REGULATION OF GENE ACTIVITY IN XENOPUS EARLY DEVELOPMENT

Project: Research project

Project Details

Description

The long term aim of this work is to understand the molecular mechanisms of
gene regulation in the early vertebrate embryo. The cis-acting sequences essential for embryonic gene expression will be
determined by microinjection of cloned genes into fertilized frog eggs.
Following identification of the cis-acting elements, gel retardation and
DNase footprinting techniques will be used to detect and characterize the
DNA-binding proteins that interact with the regulatory elements. The frog
system is ideal for these studies, not only because of the ease of
microinjection, but also because the availability of very large numbers of
embryos will provide an ample source of material for the isolation of DNA-
binding factors. Using this approach, the experiments outlined in this
proposal will investigate gene regulation at two important stages in
embryonic development. Firstly, the regulation of the first genes to be expressed from the zygotic
genome will be examined. The trans-acting factors that regulate these
genes are expected to be maternal and the experiments in this proposal seek
to isolate and characterize these maternal regulatory factors. It is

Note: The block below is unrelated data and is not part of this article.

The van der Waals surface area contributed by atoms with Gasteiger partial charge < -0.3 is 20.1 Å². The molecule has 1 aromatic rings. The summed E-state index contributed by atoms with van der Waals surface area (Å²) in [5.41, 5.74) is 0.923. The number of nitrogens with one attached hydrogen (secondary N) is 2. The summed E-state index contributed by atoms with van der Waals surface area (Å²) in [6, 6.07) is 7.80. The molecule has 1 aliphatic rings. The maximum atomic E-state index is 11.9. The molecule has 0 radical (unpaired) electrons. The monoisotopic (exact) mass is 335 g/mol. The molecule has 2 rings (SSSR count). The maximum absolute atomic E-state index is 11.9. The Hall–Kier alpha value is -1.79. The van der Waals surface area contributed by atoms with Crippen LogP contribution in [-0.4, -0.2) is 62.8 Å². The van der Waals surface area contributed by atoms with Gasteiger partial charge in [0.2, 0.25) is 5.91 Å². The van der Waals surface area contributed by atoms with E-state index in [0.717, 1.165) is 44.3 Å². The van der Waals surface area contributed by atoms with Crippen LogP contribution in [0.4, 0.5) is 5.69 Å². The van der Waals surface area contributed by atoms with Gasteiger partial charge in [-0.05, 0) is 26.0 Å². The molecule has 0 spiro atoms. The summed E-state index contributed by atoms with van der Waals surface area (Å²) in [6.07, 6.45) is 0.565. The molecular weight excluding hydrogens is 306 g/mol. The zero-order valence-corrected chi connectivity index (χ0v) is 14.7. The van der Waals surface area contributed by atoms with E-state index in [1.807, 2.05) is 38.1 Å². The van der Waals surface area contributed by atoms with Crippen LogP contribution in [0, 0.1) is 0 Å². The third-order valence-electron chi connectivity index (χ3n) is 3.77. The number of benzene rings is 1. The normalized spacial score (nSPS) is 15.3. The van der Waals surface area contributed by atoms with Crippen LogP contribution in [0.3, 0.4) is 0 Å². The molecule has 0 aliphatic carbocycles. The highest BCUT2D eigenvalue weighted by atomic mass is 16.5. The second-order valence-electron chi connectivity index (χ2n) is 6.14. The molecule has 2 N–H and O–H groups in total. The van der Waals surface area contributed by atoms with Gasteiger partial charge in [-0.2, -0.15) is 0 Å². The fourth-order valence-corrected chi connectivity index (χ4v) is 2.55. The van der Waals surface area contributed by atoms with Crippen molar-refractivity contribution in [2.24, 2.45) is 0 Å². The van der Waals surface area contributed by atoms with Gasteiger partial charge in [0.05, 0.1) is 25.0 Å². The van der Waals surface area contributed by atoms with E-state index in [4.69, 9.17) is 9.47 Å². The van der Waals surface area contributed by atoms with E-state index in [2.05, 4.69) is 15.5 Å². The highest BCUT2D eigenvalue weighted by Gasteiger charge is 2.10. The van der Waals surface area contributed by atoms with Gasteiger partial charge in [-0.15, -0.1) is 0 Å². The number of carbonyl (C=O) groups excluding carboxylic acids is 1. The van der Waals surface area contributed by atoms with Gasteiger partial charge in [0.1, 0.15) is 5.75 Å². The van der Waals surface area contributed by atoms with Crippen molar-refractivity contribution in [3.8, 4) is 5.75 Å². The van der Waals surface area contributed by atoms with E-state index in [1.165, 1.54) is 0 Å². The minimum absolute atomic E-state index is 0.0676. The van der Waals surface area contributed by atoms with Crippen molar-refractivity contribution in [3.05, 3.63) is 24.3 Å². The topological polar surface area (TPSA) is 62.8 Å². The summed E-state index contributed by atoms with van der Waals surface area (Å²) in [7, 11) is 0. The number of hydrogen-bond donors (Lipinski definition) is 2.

important to understand how maternal factors regulate zygotic gene
transcription because this step is critical for the success of all
subsequent embryonic development. Secondly, the regulation of genes expressed during neurogenesis will be
examined. Neural induction is one of the classic problems of developmental
biology but almost nothing is known of its mechanism. The experiments in
this proposal will identify the cis and trans-acting factors responsible
for the temporal and tissue-specific regulation of the neural cell adhesion
molecule, (N-CAM), which is one of the first genes to be transcribed in
response to neural induction. These studies will lead to a better understanding of transcriptional
regulation in vertebrate embryos. In particular, basic information on the
regulation of neural genes will contribute to a complete picture of
neurogenesis, and this in turn will be important for understanding the
neurogenic defects that result in anencephaly and spina bifida.
StatusFinished
Effective start/end date4/1/903/31/96

Funding

  • National Institutes of Health
  • National Institutes of Health: $207,394.00
  • National Institutes of Health
  • National Institutes of Health
  • National Institutes of Health: $190,224.00

ASJC

  • Medicine(all)

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